Half of you wonders if these people you once loved might be right about you, but the other half realizes they just want someone to blame out of their grief - and I'd become fairly used to it and I've got big enough shoulders to handle all that BS for the sake of honoring my grandmother's wishes :)


I figure God and my grandmother know the truth - and that's good enough for me - she chose not to have more treatment, and despite my daily protests, I realized it was ultimately her decision, how her life would end - on her own terms and with dignity - and I honored that decision.  

If that's wrong, God and family forgive me, but that IS what she wanted and she never changed it.

I just wish she had been a little more forthcoming about that, and some other things, with the rest of the family, when some already were trying to blame me, before she died, but not only was she  always terrified of confrontation lifelong (except with me and my grandfather), but now she was sick, so she especially didn't want to argue with anyone - she had bigger things on her mind about her life ending - things done at her funeral and she wanted to accomplish before she died, rather than petty family squabbles  ;)


In fact, speaking of her lifelong fear of confrontation, when we had a discussion about things she wanted to do, I helped her make a "bucket list" - some items on the list were fun things she always wanted to do or have, but other things had things she always wanted to confront, but feared. 


The first thing on her bucket list was having all of the Madame Alexander Wizard of Oz dolls that McDonald's was giving away with Happy Meals, at that time (2007) :)






Don't you know, I ran all over the whole damn city of Lexington, visiting every McDonald's and buying about 5 Happy Meals a day, trying to get the whole collection for her lol.

The last one I couldn't get was Dorothy herself - even today, people selling the whole collection on Ebay are missing a Dorothy, she was hard to find.



Granny (wringing her hands, frantic) : "Where's Dorothy? WHERE IS DOROTHY? Why can't we get Dorothy? Please find Dorothy. Please. God, please help us find Dorothy, just do this one thing? Do whatever it takes, Chrystal - just find her."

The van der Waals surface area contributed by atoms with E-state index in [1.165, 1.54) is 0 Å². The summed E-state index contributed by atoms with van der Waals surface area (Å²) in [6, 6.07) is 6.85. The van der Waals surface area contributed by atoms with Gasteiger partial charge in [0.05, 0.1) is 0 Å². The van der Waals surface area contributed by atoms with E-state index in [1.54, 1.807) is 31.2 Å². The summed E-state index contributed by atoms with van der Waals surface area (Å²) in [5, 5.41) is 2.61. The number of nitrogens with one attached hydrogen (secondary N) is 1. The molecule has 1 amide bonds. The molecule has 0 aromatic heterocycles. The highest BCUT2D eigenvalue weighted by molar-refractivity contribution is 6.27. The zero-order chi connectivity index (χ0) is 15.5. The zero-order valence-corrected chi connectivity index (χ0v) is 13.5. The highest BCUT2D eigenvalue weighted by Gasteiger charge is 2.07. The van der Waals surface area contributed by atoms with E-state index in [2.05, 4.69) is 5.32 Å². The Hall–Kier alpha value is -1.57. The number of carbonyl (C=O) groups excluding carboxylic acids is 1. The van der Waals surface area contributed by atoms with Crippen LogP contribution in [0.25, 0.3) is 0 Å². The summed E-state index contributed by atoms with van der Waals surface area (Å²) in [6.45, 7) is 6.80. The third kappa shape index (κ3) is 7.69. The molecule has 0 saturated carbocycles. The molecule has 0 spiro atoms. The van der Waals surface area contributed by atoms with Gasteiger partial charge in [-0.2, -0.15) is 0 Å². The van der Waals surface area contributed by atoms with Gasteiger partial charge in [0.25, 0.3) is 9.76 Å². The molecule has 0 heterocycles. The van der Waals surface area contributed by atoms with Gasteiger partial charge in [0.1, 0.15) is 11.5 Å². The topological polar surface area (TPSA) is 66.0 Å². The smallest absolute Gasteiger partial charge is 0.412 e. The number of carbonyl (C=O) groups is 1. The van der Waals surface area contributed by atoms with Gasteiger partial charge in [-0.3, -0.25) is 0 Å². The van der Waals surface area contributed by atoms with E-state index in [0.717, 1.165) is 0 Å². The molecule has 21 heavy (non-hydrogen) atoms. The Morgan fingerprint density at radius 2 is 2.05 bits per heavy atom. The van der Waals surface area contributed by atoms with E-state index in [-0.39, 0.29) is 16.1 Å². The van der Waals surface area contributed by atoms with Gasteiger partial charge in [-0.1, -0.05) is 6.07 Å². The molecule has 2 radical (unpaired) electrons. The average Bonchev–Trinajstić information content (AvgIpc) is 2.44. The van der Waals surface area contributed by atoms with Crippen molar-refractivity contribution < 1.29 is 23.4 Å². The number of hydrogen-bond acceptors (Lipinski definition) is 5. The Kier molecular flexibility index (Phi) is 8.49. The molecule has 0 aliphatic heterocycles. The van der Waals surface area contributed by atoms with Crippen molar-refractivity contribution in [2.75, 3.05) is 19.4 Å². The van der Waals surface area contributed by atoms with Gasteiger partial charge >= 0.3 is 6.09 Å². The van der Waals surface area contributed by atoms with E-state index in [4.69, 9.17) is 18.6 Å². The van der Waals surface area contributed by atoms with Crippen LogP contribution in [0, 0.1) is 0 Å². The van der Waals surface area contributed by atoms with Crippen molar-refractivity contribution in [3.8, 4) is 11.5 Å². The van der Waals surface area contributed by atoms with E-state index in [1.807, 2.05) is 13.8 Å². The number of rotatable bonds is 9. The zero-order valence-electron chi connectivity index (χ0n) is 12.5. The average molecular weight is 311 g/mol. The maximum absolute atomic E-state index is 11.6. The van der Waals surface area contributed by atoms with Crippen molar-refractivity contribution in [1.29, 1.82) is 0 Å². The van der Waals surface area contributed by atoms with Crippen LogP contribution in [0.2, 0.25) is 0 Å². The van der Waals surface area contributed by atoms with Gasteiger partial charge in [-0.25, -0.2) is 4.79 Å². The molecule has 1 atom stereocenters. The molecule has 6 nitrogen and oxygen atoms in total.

Me: "I'm trying! Okay, Granny, sheesh, what is the big freakin' deal with finding Dorothy? I'm doing my best. "




Then I realized the reason she was so frantic about Dorothy - Dorothy was her ;)

So now, I'm like, "All right - who do I have to kill to get a Dorothy doll? ;)  lol.  I'll pay somebody whatever it takes, dammit! "



So I went to the local McDonald's manager, told them the situation, and the regional McDonald's put out an APB for a Dorothy doll, God love 'em.



As it turns out, one manager in Frankfort had held onto one personally, for her collection, and donated it to my grandmother for free - wasn't that awesome? :)



In fact, Granny, my little sister at her Easter visit, and I "played" with them all one day at the kitchen table, which we have on video.  (My daughter was at her Dad's for Easter Sunday, at that time :)


I'm not sure what happened to the dolls, because as I mentioned, I signed off my rights to everything, my older sister got everything - but I'm hoping she kept Dorothy, because it was so important to Granny - Dorothy WAS Granny.



Also on the list, she always wanted to confront the man that took full name credit for the hymn she wrote that was published in the Southern Baptist hymnal :(


I got his phone number at the new church where he worked -  
and then she asked ME to confront him for her?!?


Nope - I refused -  because, as I told her, not only every time that I pushed past my social anxiety to confront somebody for her, did it get flipped back on me (and she sat back and acted like she never asked me to) -  but this was her work, she wrote the hymn, and it doesn't count on the bucket list if she didn't do it herself, there's no sense of accomplishment for her  - so if she wanted it confronted before she died, she needed to do it herself.


She got a little mad at me and tried to guilt trip me into it, but like I said, every time I've braved up past my social anxiety to confront someone when she asked me to, she sat back and acted like she didn't ask, and I'm left holding the bag of crap - AND - it was her bucket list - there's be no sense of accomplishment for her if she didn't do this herself ;)

But she got over it - however, I'm sorry to say, she was unable to bring herself to confront him  - she was that terrified of confrontation (except with me and my grandfather).



However, no worries about the things said to me by my family, during that time, and in general - since we unfortunately are NOT elephants, I've found my life is so much better, since I distanced myself from my toxic, extremely dysfunctional,  band-of-unevolved-chimps family, years ago :)

Because if you're the family scapegoat anyway,  family death or not - it's best to just walk away and let them think whatever, rather than continue to defend yourself, which always gets flipped back on you into "attacking" them anyway lol - plus your self-esteem will never improve in that environment.  

I've forgiven them (though they never asked) - but I haven't forgotten, either, which is why I stay away, it's toxic for me.

So you take the good memories with you and leave the rest behind :)









No comments:

Post a Comment

Note: Only a member of this blog may post a comment.